The presumptive test was done by using phenol lactose broth, which was prepared by the microbiology laboratory assistants. For each water sample nine tubes of phenol lactose broth were used. The first three tubes contained double strength lactose broth and to these tubes 10 ml of water sample was added. Then the next sets of three tubes were single strength lactose broth and 1 ml of water sample was added to these. Finally the last three tubes were single strength lactose broths and .1 ml of water sample was added. Next a set of nine tubes were used as control tubes. The tubes were filled in the exact same way as with the water samples, but distilled water was used instead of the lake water samples. In order for there to be enough water samples for each test the samples were all diluted to 50 ml with distilled water. Once all of the samples were pipetted into the phenol lactose broth the tubes were put into an incubator at 35 degrees Celsius for twenty-four hours. After the twenty-four hours the tubes were taken out of the incubator and the color change amount of gas produced were recorded (see Tables 3 and 4).

Once this information was recorded the number of tubes for each samples that produced 10% or more gas was compiled. From this information the most probable number (MPN) of bacteria per 100 ml of water could be found (see Tables 5 and 6). The "MPN analysis is a statistical method based on random dispersion of microorganisms in a given sample" (Toranzos, 1991). Once this data was collected a T-test was run to see if the null hypothesis was correct.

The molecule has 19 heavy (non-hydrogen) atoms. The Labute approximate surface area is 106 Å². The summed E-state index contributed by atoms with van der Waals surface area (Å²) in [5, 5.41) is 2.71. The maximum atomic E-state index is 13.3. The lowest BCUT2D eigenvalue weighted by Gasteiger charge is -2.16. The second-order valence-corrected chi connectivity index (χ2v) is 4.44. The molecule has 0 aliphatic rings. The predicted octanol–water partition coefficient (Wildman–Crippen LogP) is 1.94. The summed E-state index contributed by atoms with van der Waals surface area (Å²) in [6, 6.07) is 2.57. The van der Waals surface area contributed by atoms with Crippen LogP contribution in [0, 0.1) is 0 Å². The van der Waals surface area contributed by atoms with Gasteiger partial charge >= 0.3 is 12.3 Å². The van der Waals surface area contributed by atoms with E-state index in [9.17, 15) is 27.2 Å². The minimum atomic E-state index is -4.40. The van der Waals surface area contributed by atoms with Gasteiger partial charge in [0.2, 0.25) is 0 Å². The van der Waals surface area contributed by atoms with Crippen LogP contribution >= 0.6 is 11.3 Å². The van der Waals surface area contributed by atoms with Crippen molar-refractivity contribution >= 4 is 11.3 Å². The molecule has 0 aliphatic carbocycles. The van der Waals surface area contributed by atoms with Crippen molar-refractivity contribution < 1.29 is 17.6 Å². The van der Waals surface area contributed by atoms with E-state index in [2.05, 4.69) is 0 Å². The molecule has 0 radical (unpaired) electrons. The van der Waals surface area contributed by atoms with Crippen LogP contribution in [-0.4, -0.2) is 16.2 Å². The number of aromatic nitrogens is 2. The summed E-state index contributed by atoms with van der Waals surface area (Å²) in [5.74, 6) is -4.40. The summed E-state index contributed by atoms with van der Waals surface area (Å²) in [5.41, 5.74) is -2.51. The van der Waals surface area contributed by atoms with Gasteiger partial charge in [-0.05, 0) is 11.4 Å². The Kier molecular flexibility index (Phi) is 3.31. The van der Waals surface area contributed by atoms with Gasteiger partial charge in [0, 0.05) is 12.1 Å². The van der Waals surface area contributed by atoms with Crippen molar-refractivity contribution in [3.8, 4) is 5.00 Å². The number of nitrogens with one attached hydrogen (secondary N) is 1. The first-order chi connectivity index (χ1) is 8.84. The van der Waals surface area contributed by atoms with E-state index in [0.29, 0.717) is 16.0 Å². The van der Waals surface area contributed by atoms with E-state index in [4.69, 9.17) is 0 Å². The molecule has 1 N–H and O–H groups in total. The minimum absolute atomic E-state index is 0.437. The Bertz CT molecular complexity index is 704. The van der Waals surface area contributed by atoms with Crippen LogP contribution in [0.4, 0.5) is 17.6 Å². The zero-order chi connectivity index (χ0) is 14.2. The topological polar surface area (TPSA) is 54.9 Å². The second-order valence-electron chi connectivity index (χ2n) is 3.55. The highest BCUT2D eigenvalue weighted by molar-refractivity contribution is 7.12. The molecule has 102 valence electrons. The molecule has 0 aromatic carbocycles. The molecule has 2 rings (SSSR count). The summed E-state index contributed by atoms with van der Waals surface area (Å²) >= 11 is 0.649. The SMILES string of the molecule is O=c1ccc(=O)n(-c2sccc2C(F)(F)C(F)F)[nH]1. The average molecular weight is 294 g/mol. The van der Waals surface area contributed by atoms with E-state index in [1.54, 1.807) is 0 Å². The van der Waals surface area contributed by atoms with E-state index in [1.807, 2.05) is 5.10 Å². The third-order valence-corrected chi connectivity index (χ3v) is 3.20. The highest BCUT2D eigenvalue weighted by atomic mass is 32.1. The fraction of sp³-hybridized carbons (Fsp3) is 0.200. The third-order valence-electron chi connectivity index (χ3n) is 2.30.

The results of the Most Probable Number test can be found in Tables 5 and 6. To find the MPN for each sample the tubes were looked at to determine how much gas was produced (see tables 3 and 4). Then using the table, MPN Determination from Multiple Tube Test the most probable number of bacteria could be found (Benson, 1985). Once this was done each of the samples were looked at to see their color change, if any (see tables 3 and 4). This color change is representative of acid producing bacteria. Finally a T-test was done to see if the null hypothesis could be confirmed or rejected.


Lake Michigan (y1)









Pewaukee Lake (y2)









df = 8 + 7 2

df = 13

Lake Michigan Pewaukee Lake

S y1 = 30 S y2 = 566

y1 = 30/8 y2 = 566/7

y1 = 3.75 y2 = 80.857

S y12 = 578 S y22 = 117052